Why e-mail sucks

E-mail is old. And ugly. Very old and ugly. In many ways, it's unbearable. And yet, this ancient, grossly insufficient standard (SMTP) never seems to be replaced by something better. Many attempts have been proposed/attempted, but nothing seems to change. Just like the crappy protocols IRC or FTP, it was born at a time when the Internet wasn't full of cancer (if you don't count the poorly designed protocols themselves) and got so established that it just won't go away. Just like the perversely badly designed Unix operating system. Just like so many awful things we are stuck with today.
Yes, some of the following problems also exist with traditional "snail" mail. However, a different spirit (for the most part), coupled with the expenses in time, effort and money required to send a physical letter, and of course the days or weeks of lag compared to the seconds it takes to send e-mail, made these much less serious. At least I imagine so. Anyhow, there is no good reason to be content with electronic mail being simply much faster and virtually free, when there are such serious issues.

Anyone can send e-mail that appears to be coming from anyone

One can easily send e-mail "from" [email protected] or any other existing or made-up address. And many do, for malicious purposes. It doesn't take any special skills or "hacking". It's a "feature", built into the protocol, to be able to specify any sender.
Most people have no idea about this and assume that whatever comes in "from" a given address is a real letter. Including IT companies, which really ought to be specifically trained to be aware of and work around this kind of abuse. I don't want to know how often fraudulent e-mails with messages such as "Please reset the password on my server!" are successful. Since the "Reply-to" address can be different from the "From" one, not only is it possible to fake-send e-mail, but also to receive a reply without the real owner knowing and without ever breaking into any account.
The awful workarounds include coming up with some kind of "security code" which you agree on beforehand and then always provide when sending letters to a specific person/entity, or manually send e-mails back and forth every time asking whether or not this was a real letter and then wait for the response before doing anything else. I personally use a system where anyone who wishes to reach me has to fill in a form on a Web page, receive an automated letter with a code and visit an address to verify that they really sent it. That's somewhat common for support tickets and whatnot with businesses. At least the ones who aren't criminally incompetent, which way too many are.
Or you could just have built this right into the protocol. Basically, whenever somebody sends an e-mail to somebody, the receiving mail server should check with the machine responsible for the account (based on the "From" address), which either responds with "yes, I really did send this", in which case the letter is delivered to the user account, or "no, this must be a fake", where it's just deleted and forgotten about. Simple, logical and obvious. Fool-proof. Would have saved so much trouble. But we can't have that, can we? Of course not!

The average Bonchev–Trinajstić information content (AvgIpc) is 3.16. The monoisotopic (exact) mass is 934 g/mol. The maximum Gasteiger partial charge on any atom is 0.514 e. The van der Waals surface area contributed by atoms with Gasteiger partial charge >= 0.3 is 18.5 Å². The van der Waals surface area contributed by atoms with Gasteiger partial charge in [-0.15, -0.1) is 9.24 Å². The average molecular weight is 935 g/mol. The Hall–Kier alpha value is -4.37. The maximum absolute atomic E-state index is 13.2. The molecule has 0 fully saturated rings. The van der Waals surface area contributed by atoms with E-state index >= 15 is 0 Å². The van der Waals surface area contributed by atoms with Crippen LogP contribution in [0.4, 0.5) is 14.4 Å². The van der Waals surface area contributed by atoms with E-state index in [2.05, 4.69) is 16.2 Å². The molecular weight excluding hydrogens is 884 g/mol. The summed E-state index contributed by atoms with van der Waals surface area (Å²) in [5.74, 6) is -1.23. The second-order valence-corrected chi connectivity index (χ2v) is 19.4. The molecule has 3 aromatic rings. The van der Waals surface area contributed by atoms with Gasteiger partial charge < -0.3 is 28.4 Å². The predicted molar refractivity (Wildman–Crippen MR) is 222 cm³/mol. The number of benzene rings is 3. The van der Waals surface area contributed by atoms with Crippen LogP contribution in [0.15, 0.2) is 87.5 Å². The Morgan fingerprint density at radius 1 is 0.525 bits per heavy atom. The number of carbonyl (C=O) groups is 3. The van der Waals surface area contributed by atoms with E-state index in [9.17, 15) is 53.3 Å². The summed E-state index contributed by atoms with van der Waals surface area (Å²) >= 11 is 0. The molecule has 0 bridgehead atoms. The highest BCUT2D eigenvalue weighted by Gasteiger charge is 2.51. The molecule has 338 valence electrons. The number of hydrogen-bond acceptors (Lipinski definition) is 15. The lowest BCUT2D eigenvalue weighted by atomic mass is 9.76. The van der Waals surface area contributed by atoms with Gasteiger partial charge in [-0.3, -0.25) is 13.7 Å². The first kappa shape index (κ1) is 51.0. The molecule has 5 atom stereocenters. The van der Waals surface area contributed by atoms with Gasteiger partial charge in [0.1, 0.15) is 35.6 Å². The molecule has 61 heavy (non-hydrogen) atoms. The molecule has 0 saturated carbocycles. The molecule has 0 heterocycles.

There is no way to know whether the recipient really got the letter

I fully understand that this is a privacy issue. There are many situations in which you don't want the sender of an e-mail to know you received it. However, I propose some kind of middle road. Make it possible to easily press a button to send a "I have seen it!" signal to the person who sent you the letter. This would not be another e-mail message, of course, but some kind of "flag" which the sender would see as a little notification next to the sent letter or something (depending on the implementation), completely removing any doubt about whether the receiver saw the e-mail or not. The need for repeated/duplicate letters would decrease a lot, as would the confusion and annoyance.
(The SMTP claim that the letter "was delivered" doesn't tell anything about the user actually seeing it, or when.)

It's "all or nothing"

Depending on your provider and environment, you can set up filters to block any e-mail coming from * However, there are huge e-mail services which most people use for e-mail which you simply cannot block if you want to communicate with huge portions of the human population. Since it's relatively easy to create a new account with such a service, this can be done repeatedly to harass somebody.
Therefore, the protocol and the mail servers should support a special request where the receiving server may ask the sending one whether or not the account is older than X time unit. Based on the answer, it may choose to do anything from deleting the letter silently to sending back a message saying something like: "Sorry. Your account is too fresh. This user only wants e-mail from established accounts." (which could also be standardized as a signal).

It's free.

I'm hardly the first to suggest this, but the extreme abuse in the form of spam, malicious "e-mail bombs" and just plain junk that's only sent because it's free to do so suggests that a "virtual stamp" would be a good idea to implement somehow.